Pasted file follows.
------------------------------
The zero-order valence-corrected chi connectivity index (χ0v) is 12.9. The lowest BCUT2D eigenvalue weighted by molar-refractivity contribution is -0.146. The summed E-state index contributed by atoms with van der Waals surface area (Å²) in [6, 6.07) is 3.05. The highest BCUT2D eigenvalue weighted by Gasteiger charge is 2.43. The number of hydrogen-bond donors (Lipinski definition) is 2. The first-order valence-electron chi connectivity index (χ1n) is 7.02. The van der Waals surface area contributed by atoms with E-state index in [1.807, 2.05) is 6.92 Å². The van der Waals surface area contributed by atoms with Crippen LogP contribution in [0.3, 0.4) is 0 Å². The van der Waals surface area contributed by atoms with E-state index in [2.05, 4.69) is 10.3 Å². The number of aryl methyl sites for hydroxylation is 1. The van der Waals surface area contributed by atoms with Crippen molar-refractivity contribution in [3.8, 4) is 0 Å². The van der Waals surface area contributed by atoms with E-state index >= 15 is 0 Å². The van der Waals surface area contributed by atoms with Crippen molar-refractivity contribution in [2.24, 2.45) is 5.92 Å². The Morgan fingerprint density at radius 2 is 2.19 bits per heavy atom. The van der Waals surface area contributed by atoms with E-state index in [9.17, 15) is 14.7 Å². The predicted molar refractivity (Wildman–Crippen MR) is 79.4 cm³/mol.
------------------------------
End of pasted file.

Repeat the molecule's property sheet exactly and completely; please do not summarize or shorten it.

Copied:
The zero-order valence-corrected chi connectivity index (χ0v) is 12.9. The lowest BCUT2D eigenvalue weighted by molar-refractivity contribution is -0.146. The summed E-state index contributed by atoms with van der Waals surface area (Å²) in [6, 6.07) is 3.05. The highest BCUT2D eigenvalue weighted by Gasteiger charge is 2.43. The number of hydrogen-bond donors (Lipinski definition) is 2. The first-order valence-electron chi connectivity index (χ1n) is 7.02. The van der Waals surface area contributed by atoms with E-state index in [1.807, 2.05) is 6.92 Å². The van der Waals surface area contributed by atoms with Crippen LogP contribution in [0.3, 0.4) is 0 Å². The van der Waals surface area contributed by atoms with E-state index in [2.05, 4.69) is 10.3 Å². The number of aryl methyl sites for hydroxylation is 1. The van der Waals surface area contributed by atoms with Crippen molar-refractivity contribution in [3.8, 4) is 0 Å². The van der Waals surface area contributed by atoms with E-state index >= 15 is 0 Å². The van der Waals surface area contributed by atoms with Crippen molar-refractivity contribution in [2.24, 2.45) is 5.92 Å². The Morgan fingerprint density at radius 2 is 2.19 bits per heavy atom. The van der Waals surface area contributed by atoms with E-state index in [9.17, 15) is 14.7 Å². The predicted molar refractivity (Wildman–Crippen MR) is 79.4 cm³/mol.